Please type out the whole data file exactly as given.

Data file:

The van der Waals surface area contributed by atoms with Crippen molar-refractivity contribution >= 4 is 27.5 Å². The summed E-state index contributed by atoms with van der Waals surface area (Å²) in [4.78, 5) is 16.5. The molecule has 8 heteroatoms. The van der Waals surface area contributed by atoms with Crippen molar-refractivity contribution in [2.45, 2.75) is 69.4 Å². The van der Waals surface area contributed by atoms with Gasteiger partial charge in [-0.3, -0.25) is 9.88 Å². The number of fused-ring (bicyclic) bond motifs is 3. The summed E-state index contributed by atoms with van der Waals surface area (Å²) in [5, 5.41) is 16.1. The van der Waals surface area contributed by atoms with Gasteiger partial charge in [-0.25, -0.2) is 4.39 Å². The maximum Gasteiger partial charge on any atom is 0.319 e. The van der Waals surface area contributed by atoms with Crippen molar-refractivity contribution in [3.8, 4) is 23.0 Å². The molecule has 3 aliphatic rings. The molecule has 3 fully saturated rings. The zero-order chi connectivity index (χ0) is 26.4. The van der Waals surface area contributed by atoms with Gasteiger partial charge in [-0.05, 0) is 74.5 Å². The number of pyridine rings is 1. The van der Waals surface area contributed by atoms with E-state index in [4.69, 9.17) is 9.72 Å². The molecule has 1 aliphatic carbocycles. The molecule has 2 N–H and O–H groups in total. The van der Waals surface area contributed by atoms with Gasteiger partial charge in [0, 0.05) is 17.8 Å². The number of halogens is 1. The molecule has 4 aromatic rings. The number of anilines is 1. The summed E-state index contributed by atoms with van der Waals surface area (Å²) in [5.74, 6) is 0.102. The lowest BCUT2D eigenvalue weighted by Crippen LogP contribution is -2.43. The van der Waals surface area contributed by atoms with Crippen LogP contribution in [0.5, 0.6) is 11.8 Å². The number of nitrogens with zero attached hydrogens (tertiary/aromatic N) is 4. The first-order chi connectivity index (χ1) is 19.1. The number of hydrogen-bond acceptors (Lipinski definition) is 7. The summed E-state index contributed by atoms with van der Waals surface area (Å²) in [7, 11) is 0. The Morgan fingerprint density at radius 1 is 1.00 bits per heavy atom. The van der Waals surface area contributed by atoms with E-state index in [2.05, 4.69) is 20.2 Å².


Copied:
The van der Waals surface area contributed by atoms with Crippen molar-refractivity contribution >= 4 is 27.5 Å². The summed E-state index contributed by atoms with van der Waals surface area (Å²) in [4.78, 5) is 16.5. The molecule has 8 heteroatoms. The van der Waals surface area contributed by atoms with Crippen molar-refractivity contribution in [2.45, 2.75) is 69.4 Å². The van der Waals surface area contributed by atoms with Gasteiger partial charge in [-0.3, -0.25) is 9.88 Å². The number of fused-ring (bicyclic) bond motifs is 3. The summed E-state index contributed by atoms with van der Waals surface area (Å²) in [5, 5.41) is 16.1. The van der Waals surface area contributed by atoms with Gasteiger partial charge in [-0.25, -0.2) is 4.39 Å². The maximum Gasteiger partial charge on any atom is 0.319 e. The van der Waals surface area contributed by atoms with Crippen molar-refractivity contribution in [3.8, 4) is 23.0 Å². The molecule has 3 aliphatic rings. The molecule has 3 fully saturated rings. The zero-order chi connectivity index (χ0) is 26.4. The van der Waals surface area contributed by atoms with Gasteiger partial charge in [-0.05, 0) is 74.5 Å². The number of pyridine rings is 1. The van der Waals surface area contributed by atoms with E-state index in [4.69, 9.17) is 9.72 Å². The molecule has 1 aliphatic carbocycles. The molecule has 2 N–H and O–H groups in total. The van der Waals surface area contributed by atoms with Gasteiger partial charge in [0, 0.05) is 17.8 Å². The number of halogens is 1. The molecule has 4 aromatic rings. The number of anilines is 1. The summed E-state index contributed by atoms with van der Waals surface area (Å²) in [5.74, 6) is 0.102. The lowest BCUT2D eigenvalue weighted by Crippen LogP contribution is -2.43. The van der Waals surface area contributed by atoms with Crippen LogP contribution in [0.5, 0.6) is 11.8 Å². The number of nitrogens with zero attached hydrogens (tertiary/aromatic N) is 4. The first-order chi connectivity index (χ1) is 19.1. The number of hydrogen-bond acceptors (Lipinski definition) is 7. The summed E-state index contributed by atoms with van der Waals surface area (Å²) in [7, 11) is 0. The Morgan fingerprint density at radius 1 is 1.00 bits per heavy atom. The van der Waals surface area contributed by atoms with E-state index in [2.05, 4.69) is 20.2 Å².